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The powers that be in the power industry are at it again. They’re blaming squirrels for all their problems. It’s a genius move, choosing scapegoats who are incapable of rebuttal.

Last month a squirrel was blamed for a Sauk City outage that left residents without power for two hours. The village’s utilities director claimed a squirrel got past the “squirrel guards” installed to protect the equipment and the rodents. But the man’s name reportedly is Marv Dolphin, which sounds like an alias to me. I figure he’s a plant — a power plant — who is in on the electric companies’ squirrel conspiracy.

Every year, dozens of outages are attributed to these furry agents of chaos. Utility companies are careful to note such events aren’t “power failures.” That would indicate fault. No, these incidents are “power outages.” The power didn’t fail: It’s just “out.” Like it’s picking up a cappuccino or something.

As my nine loyal readers know, I have long suspected a coverup. I mean, come on: Power companies are multimillion-dollar businesses. Can’t they design hardware that foils squirrels? They’re rodents, not Navy SEALs.

“They get in between things,” Dolphin told one of my colleagues. “This one got through two phases (of guards) and blew things apart.”

Spouting a line direct from the power companies’ public relations script, he said 90 percent of outages are related to animals. “When we get these calls and are trying to figure out what happened, the guys start walking the pole line,” Dolphin said. “And we almost always see one there, lying on the ground.” This strikes me as a little too convenient: Dead squirrels tell no tales.

I once grilled an Alliant Energy spokesman about the squirrel conspiracy. He joked about utility workers placing the occasional squirrel carcass at the scene of an unexplained outage, like cops planting a gun on a suspect. But he maintained squirrels truly are the causes of many outages. Bears and birds cause problems sometimes, as do equipment failures and car accidents, but only severe weather is a greater threat than these nut-cheeked terrorists.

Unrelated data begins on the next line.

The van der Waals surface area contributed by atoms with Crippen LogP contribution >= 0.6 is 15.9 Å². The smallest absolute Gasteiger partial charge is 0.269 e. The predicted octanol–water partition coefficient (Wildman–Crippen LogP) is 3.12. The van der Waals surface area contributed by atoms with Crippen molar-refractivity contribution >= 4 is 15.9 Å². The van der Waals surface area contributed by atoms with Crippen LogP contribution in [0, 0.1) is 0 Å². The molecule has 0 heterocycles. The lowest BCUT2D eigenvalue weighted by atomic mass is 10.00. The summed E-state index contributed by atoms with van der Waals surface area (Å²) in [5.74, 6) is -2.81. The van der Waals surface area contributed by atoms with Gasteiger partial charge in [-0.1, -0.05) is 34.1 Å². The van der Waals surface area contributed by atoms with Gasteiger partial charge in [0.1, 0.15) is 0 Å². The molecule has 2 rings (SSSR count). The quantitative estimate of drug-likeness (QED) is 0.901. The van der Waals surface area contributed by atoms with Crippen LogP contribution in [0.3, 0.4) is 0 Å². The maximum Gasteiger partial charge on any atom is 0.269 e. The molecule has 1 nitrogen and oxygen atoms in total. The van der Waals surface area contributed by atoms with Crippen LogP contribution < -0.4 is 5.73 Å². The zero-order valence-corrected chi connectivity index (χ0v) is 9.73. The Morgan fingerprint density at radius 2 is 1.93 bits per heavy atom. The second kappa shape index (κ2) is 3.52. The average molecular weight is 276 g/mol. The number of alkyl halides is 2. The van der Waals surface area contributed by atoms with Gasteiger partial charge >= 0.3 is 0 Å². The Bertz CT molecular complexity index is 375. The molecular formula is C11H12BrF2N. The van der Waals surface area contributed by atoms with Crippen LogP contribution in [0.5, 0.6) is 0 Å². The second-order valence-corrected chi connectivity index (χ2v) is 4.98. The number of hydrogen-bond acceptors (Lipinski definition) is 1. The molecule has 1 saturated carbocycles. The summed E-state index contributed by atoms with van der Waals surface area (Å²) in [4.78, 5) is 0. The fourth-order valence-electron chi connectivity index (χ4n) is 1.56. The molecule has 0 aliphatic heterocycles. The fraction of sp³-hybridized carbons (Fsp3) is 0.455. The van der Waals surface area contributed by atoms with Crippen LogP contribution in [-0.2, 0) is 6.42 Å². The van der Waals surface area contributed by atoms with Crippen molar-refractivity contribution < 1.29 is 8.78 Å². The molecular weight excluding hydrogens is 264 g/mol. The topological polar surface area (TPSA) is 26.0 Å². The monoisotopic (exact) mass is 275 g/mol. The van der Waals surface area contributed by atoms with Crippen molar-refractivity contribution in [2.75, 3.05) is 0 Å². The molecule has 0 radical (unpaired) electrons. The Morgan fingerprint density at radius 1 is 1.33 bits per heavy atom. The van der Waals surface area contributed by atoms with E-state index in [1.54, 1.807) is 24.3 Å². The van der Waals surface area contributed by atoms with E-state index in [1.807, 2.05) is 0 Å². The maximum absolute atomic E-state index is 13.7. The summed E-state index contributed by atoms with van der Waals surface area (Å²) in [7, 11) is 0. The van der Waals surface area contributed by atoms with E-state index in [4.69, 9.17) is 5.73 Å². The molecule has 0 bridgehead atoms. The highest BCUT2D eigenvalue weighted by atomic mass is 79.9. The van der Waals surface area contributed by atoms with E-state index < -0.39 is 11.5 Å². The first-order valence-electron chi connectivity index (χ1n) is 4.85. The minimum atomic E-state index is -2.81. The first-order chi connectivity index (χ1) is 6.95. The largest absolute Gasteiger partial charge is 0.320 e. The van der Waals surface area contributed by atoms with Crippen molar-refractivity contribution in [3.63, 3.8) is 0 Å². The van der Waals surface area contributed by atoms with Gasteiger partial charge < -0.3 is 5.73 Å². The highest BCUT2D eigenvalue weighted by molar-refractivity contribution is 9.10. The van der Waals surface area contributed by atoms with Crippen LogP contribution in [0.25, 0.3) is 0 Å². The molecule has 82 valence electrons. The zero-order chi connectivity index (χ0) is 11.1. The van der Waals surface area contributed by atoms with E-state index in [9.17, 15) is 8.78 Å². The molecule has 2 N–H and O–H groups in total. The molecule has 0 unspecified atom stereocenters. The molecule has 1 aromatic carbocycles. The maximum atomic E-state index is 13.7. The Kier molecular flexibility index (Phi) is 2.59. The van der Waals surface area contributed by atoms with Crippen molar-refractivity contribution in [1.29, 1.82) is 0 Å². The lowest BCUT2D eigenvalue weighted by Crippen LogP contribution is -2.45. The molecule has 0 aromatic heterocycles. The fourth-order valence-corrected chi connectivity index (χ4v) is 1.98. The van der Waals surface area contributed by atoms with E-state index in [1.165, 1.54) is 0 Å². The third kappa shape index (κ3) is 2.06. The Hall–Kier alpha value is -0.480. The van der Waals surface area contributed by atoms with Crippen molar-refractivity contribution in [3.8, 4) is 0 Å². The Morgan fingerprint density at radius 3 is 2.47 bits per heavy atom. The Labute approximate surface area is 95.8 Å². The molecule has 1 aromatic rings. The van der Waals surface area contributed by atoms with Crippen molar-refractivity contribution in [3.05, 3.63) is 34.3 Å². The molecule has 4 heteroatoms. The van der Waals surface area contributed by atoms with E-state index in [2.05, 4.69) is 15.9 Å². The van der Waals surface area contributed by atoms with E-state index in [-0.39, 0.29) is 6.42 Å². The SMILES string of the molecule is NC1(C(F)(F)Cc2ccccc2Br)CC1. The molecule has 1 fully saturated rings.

Power companies have taken steps to deter squirrels and other wildlife, ranging from designing new hardware to spraying utility poles with fox urine. I can only hope my colleague gets a photo of Dolphin spraying fox whizz to foil squirrels, for submission to National Geographic.

Is any other industry in America paralyzed by rodents? Have you noticed gangs of troublemaking squirrels running around your community, bent on mayhem? If the power companies think we’re buying their squirrel story, they’re nuts.

It’s all a coverup. They know many American consumers — these are the people propping up the home shopping network industry — will buy just about anything. And they know we’d rather chuckle about a wayward squirrel getting fried than consider the frightening possibility that our power grid is inadequate.

And they know dead squirrels have no tales to tell. Depending on the voltage, they may not have tails at all.

If ever you find Ben Bromley’s column unfunny, rest assured his lackluster performance was due to wayward squirrels gnawing on his computer cords. Submit conspiracy theories to


(1) comment

Rick Czeczok

Squirrels do cause a lot of electrical damage, when they sit on transformers and touch a hot and ground post at the same time, it causes a dead short. It can blow a transformer, or blow a high amp fuse out, either way, the power is out.

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